Research tells us that when we write our goals down, we are far more likely to achieve them, so begin the year by taking a good hard look at what is means to be a leader, remember, you may have the title but being the leader of people requires these fundamental building blocks, can you complete these? Read Full Article

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Congrats you got the job! Read before you sign.

A physician who I greatly admire and respect once took a job as a hospitalist in a small town. She was told that she would have a guaranteed salary. But she did not read the fine print in her employment contract. The guarantee was actually an advance against future production, or collections. She was required to meet a certain level of collections to support her salary. If she did not meet that level of collections, she had to pay back the deficit. There was a hospitalist outside of and competing with her group. One of the emergency department physicians really liked this hospitalist. If he determined that the patient had good insurance, he called the outside hospitalist to do the admission. If he determined that the patient did not have good insurance, he called my friend’s hospitalist group. They were providing a tremendous amount of care to the patients in the hospital. They were just not getting paid. The longer she worked there, the deeper in debt she was getting. One of her partners did the math and simply left. My friend stayed out of a sense of integrity and fairness to give them time to find her replacement. She was not repaid in kind. And who was going to come and take over for such a terrible deal? She ended up in court and had to pay everything that the hospital was demanding of her. The judge said that it was a terrible contract, but a legally binding one and that she was a big girl and should have read the contract. Her partner who left early made the right decision in that she paid much less to the hospital.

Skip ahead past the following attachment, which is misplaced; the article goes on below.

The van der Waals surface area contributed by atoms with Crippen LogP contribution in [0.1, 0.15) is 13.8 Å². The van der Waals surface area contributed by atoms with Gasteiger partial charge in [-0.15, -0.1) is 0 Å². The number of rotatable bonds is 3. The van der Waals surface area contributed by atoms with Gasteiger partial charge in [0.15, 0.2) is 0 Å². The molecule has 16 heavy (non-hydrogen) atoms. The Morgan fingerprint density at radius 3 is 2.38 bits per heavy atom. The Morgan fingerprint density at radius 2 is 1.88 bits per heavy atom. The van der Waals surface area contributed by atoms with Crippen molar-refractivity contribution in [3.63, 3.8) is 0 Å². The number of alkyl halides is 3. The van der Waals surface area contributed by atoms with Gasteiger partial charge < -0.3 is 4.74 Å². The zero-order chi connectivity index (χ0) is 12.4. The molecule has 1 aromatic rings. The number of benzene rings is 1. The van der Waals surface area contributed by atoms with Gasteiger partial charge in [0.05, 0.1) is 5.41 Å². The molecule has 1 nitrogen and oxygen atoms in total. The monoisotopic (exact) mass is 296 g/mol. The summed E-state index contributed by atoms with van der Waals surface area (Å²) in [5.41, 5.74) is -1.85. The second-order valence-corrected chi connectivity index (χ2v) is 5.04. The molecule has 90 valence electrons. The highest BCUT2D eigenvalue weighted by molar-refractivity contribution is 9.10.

When I was in medical school, we had a medical legal course which consisted of about 10 hours of lectures. One of the things that we were told was to read very carefully anything that we put our signature to. We were particularly cautioned to read employment contracts. I have followed this advice, and it has served me very well. I know of some stories where physicians were badly injured for not having read their employment contracts.